For a complete listing of  service hours and customer service locations visit

Burlington Transit and Handi-Van Service Hours:

The Downtown Transit Terminal will be closed Dec. 25 and 26, 2016 as well as Jan. 1, 2017. It will be closed early (2 p.m.) on Dec. 24 and 31.

Date Service schedule/hours

Dec. 24 Service ends early at approximately 8 p.m.

Dec. 25 No service

Dec. 26 Saturday service hours

Dec. 27 to Dec. 30 Regular service

Dec. 31 Saturday service extended until approximately 2 a.m.

Jan. 1 No service

Roads and Parks Maintenance: The administrative office will be closed on Monday, Dec. 26, 2016 and will reopen on Tuesday, Jan. 3, 2017. Only winter control and emergency services will be provided.
Halton Court Services: Provincial Offences Courts in Milton and Burlington will be closed Monday, Dec. 26, 2016 and will reopen on Tuesday, Jan. 3, 2017.

Parking: Free parking is available in the downtown core at all meters, municipal lots and the parking garage during the month of December and on Jan. 1, 2017.

NOTE: The Waterfront parking lots (east and west) do not provide free parking on statutory holidays.

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Centennial pool to close for maintenance January 1 to 8

notices100x100By Staff

December 14th, 2106



Centennial Pool will be closed for maintenance starting Sunday, Jan. 1, 2017 and will re-open on Sunday, Jan. 8.

To find other swim locations and times, please visit

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The Bandits have been sold, re-branded and are now the Herd. They will play at the Barn - which is the Nelson sports field.

sportsgold 100x100By Pepper Parr

December 13th, 2016



They came to town as the Twins, were sold and became the Bandits.

The Intercounty Baseball League team has been sold again and is now to be known as the Burlington Herd.
After five seasons as the Burlington Bandits, the 2017 season will mark the beginning of a new era for Intercounty baseball in the Halton Region with the renamed Burlington Herd, the team announced on Tuesday morning.

Herd was selected to pay homage to the Burlington Organized Minor Baseball Associations 60th anniversary and their premier rep program nicknamed the Bulls.


Will new ownership and a new name make a difference in the box score? The new owners intend to give it all they’ve got.

Along with a new nickname and logo, the Intercounty Baseball Club has announced a transfer of ownership from Scott Robinson to local Burlington residents Ryan Harrison, Jason McKay and Dan Pokoradi.

“Our group is very excited to continue IBL baseball in Burlington” said new IBL Burlington President Ryan Harrison. “Myself along with our board member have a passion for baseball in the city and believe with continued support from the City of Burlington, BOMBA and other local baseball organizations, we can build this team as a destination on Thursday nights and Saturday afternoons.”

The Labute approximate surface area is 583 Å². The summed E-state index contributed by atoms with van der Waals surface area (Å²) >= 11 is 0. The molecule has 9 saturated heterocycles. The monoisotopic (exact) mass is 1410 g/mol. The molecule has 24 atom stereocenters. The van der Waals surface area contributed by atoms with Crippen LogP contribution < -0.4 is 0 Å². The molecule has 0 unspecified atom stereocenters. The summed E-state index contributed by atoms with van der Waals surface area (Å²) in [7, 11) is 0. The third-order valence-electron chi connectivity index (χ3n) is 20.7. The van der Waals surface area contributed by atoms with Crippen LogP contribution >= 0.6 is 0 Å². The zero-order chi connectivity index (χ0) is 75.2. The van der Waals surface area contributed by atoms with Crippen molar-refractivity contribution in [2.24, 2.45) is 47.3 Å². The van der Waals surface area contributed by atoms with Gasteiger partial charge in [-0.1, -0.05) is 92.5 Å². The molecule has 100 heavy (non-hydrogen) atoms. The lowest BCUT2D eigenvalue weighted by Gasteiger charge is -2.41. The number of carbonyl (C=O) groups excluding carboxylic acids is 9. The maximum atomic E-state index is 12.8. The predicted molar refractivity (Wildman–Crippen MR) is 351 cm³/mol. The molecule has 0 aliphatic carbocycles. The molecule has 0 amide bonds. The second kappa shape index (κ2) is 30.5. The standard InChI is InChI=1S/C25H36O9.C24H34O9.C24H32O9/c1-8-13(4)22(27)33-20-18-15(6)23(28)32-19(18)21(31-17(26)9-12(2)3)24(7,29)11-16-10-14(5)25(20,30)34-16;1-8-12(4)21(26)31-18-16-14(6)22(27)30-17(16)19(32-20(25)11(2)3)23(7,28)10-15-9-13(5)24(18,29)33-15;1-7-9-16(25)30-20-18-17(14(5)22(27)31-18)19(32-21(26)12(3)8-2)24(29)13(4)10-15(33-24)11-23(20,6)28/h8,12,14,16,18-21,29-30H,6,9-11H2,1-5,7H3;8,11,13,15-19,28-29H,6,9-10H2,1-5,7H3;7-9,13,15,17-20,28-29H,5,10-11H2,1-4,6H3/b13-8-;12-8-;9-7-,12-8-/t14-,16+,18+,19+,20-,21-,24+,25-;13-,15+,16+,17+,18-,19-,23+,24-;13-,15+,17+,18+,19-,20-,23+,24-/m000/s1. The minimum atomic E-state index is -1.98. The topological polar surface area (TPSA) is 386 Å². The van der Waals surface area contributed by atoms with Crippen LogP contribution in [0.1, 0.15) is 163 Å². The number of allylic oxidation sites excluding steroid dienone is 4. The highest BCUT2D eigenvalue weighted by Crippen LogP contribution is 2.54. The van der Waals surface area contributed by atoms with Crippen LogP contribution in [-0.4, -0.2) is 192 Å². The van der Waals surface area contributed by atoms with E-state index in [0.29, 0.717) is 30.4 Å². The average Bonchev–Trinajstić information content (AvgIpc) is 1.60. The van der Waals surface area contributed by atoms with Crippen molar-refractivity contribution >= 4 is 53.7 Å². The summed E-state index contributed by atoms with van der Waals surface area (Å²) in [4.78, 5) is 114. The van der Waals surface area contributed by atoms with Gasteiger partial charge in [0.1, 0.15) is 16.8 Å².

A tribute to the history of baseball in Burlington, the “Herd” signifies the unification of two current baseball entities within the city. The new identity encompasses the Bulls theme, starting with the team colors of navy blue, yellow and white and continuing with the familiar Bull logo.

“Our goal was to give the baseball fans of Burlington a team and identity they can call their own,” said Herd President Ryan Harrison. “Burlington is full of traditions woven into the fabric of the city, and this new tradition will be something local and iconic and celebrate what makes Burlington and Minor League Baseball so great: family and fun.”

The new on-field cap will feature a stylized “B” for Burlington on a navy and yellow hat.

Bandits - Gould opening pitch

Burlington MP Karina Gould throwing out the first pitch. She will need a new jersey next season.

“We wanted to create a name and a brand that allowed the heart of this city to shine through it,” said Harrison. “While we take our responsibility to provide affordable family entertainment very seriously, we also want to embrace the fun which permeates through Burlington. We will continue to create a festive atmosphere with great partners in a clean, immaculate environment where you can bring your family.”

The Herd take the field for the first time on Saturday, May 13, 2017 at the Barn (Nelson Park). Season tickets and group packages are now on sale by calling (905) 630-9036 or by visiting the team’s new website, The Herd can be followed on social media platforms (“iblherd”), including

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Ice rinks, tobogganing and a place to donate gently used skates.

News 100 yellowBy Staff

December 8th, 2016



Chris Glenn

Chris Glenn, Director of Parks and Recreation